questions, the teacher can then either reveal the answer in any one of the following ways:
o The teacher may state, "The water in your glass may have fallen from the sky as rain
just last week, but the water itself has been around pretty much as long as the
earth has." - Be prepared for questions
o The teacher may answer the students' question by showing a brief video on the Smart
Board to the entire class. (The video link would be on the Smart Board).
o The teacher could have the students go over to the class computers (earphones would be
provided) and watch an introduction video on the water cycle and then take a self quiz.
o Students can participate in creating a KWL gloster about the water cycle. Students
can fill in the K and W sections now and finish the L as part of the extension of the
• Possible video Choices:
o Brain Pop - Water Cycle - log in = e2t2 and password grant
o Water Cycle Video - "The water cycle goes round and round"
o The Earth's Water Cycle - Environmental Science (Video)
• The teacher will take students outside to get a cup of snow.
• The snow will be left in the classroom to melt.
• The snow will be left to evaporate. Students will be asked to
hypothesize about the whereabouts of the water.
• After students suggest that it "went into the air", the teacher
will ask students to test that theory.
• The teacher will lead students to the idea that they might try
a covered and uncovered cup to see what happens. The
covered cup will stay the same while the uncovered cup will
• Students will discuss what caused the change and will
discover that heat is what caused the change.
• The teacher will then melt an ice cube over a flame so that
the students can see the evaporation take place.
• Now ask the students how the process might be reversed.
• To demonstrate, take a jar of cold water with ice. Wipe it
down and set it on a paper towel. It will sweat. Ask the
students where the water on the outside of the jar came
• If they think it came from the inside of the jar, do the
experiment over with water that is room temperature. This
time the jar will not sweat, so the water on the outside of the
jar must have come from the air.
• Source: http://www.proteacher.org/a/35576_evaporation.html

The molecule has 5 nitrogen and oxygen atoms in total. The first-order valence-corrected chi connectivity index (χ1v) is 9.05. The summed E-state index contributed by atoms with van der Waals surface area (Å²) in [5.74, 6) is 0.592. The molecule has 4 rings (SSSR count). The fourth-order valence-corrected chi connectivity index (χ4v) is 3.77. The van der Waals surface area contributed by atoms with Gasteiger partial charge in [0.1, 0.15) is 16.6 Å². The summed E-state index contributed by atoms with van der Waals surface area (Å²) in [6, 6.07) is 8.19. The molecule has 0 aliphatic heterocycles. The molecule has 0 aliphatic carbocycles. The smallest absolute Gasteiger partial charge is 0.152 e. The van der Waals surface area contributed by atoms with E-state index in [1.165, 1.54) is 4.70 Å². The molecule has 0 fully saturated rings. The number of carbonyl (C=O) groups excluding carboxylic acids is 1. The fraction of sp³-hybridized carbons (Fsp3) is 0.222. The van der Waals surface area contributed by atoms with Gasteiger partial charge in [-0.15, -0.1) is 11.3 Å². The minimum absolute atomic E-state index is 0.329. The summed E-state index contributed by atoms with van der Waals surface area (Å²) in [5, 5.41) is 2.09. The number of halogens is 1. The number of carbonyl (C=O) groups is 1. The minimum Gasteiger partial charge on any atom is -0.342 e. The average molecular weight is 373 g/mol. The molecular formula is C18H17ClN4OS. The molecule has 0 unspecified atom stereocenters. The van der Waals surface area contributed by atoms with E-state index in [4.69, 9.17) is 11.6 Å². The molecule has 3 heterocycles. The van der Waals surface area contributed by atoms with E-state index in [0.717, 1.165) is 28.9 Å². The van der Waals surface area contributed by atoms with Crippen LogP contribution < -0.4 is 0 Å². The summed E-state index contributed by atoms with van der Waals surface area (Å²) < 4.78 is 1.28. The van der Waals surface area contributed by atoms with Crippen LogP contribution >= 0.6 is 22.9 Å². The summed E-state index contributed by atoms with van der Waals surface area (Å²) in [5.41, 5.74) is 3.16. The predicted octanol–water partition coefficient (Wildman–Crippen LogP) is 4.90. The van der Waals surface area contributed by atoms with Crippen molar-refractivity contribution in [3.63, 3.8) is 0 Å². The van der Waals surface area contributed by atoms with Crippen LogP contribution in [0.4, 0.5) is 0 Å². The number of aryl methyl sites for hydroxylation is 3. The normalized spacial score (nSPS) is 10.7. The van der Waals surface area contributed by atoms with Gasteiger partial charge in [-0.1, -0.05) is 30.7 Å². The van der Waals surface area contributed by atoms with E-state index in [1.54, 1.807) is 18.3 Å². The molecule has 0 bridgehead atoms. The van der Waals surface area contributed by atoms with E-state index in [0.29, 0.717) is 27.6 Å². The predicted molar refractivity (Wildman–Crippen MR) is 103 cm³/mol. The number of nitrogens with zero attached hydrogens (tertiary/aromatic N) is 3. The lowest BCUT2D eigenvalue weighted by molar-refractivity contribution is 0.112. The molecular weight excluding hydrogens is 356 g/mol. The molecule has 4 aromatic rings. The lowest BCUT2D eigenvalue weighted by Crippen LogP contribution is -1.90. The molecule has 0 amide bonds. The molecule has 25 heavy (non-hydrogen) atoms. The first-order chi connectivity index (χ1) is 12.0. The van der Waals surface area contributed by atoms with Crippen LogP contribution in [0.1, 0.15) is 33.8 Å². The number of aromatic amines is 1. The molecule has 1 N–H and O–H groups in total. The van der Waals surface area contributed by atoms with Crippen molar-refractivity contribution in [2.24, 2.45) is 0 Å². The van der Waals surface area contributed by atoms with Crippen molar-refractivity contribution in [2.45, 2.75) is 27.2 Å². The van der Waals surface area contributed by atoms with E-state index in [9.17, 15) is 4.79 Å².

• Students will work in groups to write a play about the water
cycle that they will present to the class (possibly parents).
• The teacher will provide guidance as needed or sample
plays for the students to review.
• Together with guidance from the teacher, students will fill in the "L"
section of the KWL Glogster. Students will elaborate on and explain
what they have learned.
• Students will share their Glogsters, sharing what they have
• Teacher will clear up any misunderstandings.
• Students will participate in a Socratic Seminar focused on the
question - Why is it important for humans to understand the water
• This lesson will be geared towards a project where the students
o Perform a play about the water cycle
o Create & perform a play about the water cycle (live, on video
o Create a "Did you know . . ." video about the water cycle
• Students will complete exit slips at the end of each class which will
be collected by the teacher as a form of informal continuous
• The teacher can use the K and W sections of the KWL to assess
students' prior knowledge and knowledge upon completing the
• Students will be graded on the play using a rubric supplied at the
beginning of the project.
o Group participation
• Students will fill out individual and peer evaluations when working in
groups for various activities.
Work Cited page 1
Carlson-Pickering, J. (2002-2004). Water, Water Everywhere - The
Water Cycle. Retrieved October 16, 2010, from Chariho Regional
School District :
Gagnon, S. (n.d.). The Water Cycle,Evaporation, Condensation and
Precipitation, Reading Comprehension Passages . Retrieved October
16, 2010, from Jefferson Lab, Science Education:
Julianne. (1998-2008). Exploration - Evaporation. Retrieved October
18, 2010, from Pro-Teacher Community:
Masferrer, M. (n.d.). Our Water Cycle Play. Retrieved October 16,
2010, from Mrs. Masferrer's Classroom:
Netting, R. (2006, October 10). NASA. Retrieved October 16, 2010,
from Droplet And The Water Cycle: